Interpreting Distance–Time Graphs

Mathematical goals

This lesson unit is intended to help you assess how well students are able to interpret distance–time graphs and, in particular, to help you identify students who:

  • Interpret distance–time graphs as if they are pictures of situations rather than abstract representations of them.
  • Have difficulty relating speeds to slopes of these graphs.


  • Before the lesson, students work on a task designed to reveal their current understandings and difficulties. You review their work and create questions for students to answer in order to improve their solutions.
  • A whole-class introduction provides students with guidance on how to work through the first task. Students then work in small groups, matching verbal interpretations with graphs. As they do this, they translate between words and graphical features, and begin to link the representations.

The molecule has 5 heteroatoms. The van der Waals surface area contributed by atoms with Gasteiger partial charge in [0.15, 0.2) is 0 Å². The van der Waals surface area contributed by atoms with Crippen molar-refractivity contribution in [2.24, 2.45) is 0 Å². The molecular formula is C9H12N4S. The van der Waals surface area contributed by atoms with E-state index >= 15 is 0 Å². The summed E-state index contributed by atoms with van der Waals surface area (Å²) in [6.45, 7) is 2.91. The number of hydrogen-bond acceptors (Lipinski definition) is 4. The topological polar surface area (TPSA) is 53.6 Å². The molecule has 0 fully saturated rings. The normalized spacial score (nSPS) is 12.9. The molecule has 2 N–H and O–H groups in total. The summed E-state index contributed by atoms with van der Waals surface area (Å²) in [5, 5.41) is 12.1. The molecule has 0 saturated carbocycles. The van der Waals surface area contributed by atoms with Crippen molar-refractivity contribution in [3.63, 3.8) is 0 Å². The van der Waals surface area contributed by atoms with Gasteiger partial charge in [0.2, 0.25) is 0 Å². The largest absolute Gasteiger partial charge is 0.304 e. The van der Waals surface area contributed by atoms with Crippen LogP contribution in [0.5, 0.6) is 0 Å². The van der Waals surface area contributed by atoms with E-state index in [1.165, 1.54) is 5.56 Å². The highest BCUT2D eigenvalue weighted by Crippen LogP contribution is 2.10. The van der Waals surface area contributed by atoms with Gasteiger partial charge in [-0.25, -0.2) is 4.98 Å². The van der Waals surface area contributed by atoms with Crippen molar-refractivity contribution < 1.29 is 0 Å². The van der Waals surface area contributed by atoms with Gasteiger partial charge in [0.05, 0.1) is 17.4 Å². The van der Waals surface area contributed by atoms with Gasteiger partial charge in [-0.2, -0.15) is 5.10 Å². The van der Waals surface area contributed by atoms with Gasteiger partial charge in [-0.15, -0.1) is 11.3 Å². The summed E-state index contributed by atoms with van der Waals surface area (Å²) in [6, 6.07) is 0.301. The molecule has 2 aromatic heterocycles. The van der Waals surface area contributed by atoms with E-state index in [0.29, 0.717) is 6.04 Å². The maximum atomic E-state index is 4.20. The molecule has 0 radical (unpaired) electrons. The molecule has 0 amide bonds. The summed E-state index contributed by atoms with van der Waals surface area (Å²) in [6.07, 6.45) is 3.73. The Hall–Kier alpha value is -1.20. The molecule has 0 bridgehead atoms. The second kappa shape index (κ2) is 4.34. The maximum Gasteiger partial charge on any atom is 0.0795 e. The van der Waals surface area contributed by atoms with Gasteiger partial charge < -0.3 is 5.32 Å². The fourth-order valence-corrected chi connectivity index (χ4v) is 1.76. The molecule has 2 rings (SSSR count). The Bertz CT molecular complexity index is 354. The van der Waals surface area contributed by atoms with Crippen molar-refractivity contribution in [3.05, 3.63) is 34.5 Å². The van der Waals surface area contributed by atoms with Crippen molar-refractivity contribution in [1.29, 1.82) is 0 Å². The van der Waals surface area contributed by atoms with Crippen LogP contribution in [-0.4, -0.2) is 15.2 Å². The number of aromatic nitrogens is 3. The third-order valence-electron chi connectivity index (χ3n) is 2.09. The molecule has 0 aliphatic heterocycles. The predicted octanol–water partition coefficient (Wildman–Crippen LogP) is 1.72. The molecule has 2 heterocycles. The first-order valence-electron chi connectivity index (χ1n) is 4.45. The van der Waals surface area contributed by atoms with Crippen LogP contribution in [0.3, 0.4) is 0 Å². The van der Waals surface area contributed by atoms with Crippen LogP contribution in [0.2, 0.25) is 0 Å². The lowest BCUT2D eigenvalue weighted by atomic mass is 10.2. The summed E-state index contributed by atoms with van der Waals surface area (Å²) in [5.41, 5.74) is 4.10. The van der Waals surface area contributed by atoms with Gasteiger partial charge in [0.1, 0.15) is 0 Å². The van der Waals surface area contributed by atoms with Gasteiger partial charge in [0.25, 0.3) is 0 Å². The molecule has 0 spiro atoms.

• This is followed by a whole-class discussion about applying realistic data to a graph.
  • Students next work in small groups, matching tables of data to the existing matched pairs of cards. They then explain their reasoning to another group of students.
  • In a final whole-class discussion, students draw their own graphs from verbal interpretations.
  • Finally, students return to their original task and try to improve their individual responses.

Materials required

  • Each student will need two copies of the assessment task Journey to the Bus Stop, a mini-whiteboard, a pen, and an eraser.
  • Each small group of students will need copies of the cut-up Card Set A: Distance–Time Graphs, Card Set B: Interpretations, Card Set C: Tables of Data, a large sheet of paper, and a glue stick.
  • A supply of graph paper to give to students who request it. There are some projector resources.

Time needed

15 minutes before the lesson, a 100-minute lesson (or split into two shorter lessons), and 10 minutes in a following lesson (or homework). Timings are approximate and will depend on the needs of the class.